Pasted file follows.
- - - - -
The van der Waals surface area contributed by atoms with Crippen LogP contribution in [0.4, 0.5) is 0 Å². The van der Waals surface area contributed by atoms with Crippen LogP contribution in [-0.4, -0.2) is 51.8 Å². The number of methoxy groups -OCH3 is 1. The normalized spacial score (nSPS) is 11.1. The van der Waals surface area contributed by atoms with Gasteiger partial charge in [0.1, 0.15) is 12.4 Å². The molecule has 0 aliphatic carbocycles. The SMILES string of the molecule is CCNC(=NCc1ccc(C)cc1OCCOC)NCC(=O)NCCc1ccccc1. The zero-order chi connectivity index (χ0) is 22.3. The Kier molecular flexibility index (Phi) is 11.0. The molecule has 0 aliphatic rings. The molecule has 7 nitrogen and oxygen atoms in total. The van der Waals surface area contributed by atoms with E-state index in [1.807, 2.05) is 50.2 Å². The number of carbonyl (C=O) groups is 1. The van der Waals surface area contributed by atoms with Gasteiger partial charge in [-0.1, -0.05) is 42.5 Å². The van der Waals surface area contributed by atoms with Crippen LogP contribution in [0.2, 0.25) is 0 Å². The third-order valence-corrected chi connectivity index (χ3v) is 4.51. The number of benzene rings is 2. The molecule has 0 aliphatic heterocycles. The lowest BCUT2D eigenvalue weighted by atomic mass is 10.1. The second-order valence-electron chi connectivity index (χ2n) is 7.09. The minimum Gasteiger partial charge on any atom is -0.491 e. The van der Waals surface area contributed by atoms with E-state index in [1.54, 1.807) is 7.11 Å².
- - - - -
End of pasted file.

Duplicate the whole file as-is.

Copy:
The van der Waals surface area contributed by atoms with Crippen LogP contribution in [0.4, 0.5) is 0 Å². The van der Waals surface area contributed by atoms with Crippen LogP contribution in [-0.4, -0.2) is 51.8 Å². The number of methoxy groups -OCH3 is 1. The normalized spacial score (nSPS) is 11.1. The van der Waals surface area contributed by atoms with Gasteiger partial charge in [0.1, 0.15) is 12.4 Å². The molecule has 0 aliphatic carbocycles. The SMILES string of the molecule is CCNC(=NCc1ccc(C)cc1OCCOC)NCC(=O)NCCc1ccccc1. The zero-order chi connectivity index (χ0) is 22.3. The Kier molecular flexibility index (Phi) is 11.0. The molecule has 0 aliphatic rings. The molecule has 7 nitrogen and oxygen atoms in total. The van der Waals surface area contributed by atoms with E-state index in [1.807, 2.05) is 50.2 Å². The number of carbonyl (C=O) groups is 1. The van der Waals surface area contributed by atoms with Gasteiger partial charge in [-0.1, -0.05) is 42.5 Å². The van der Waals surface area contributed by atoms with Crippen LogP contribution in [0.2, 0.25) is 0 Å². The third-order valence-corrected chi connectivity index (χ3v) is 4.51. The number of benzene rings is 2. The molecule has 0 aliphatic heterocycles. The lowest BCUT2D eigenvalue weighted by atomic mass is 10.1. The second-order valence-electron chi connectivity index (χ2n) is 7.09. The minimum Gasteiger partial charge on any atom is -0.491 e. The van der Waals surface area contributed by atoms with E-state index in [1.54, 1.807) is 7.11 Å².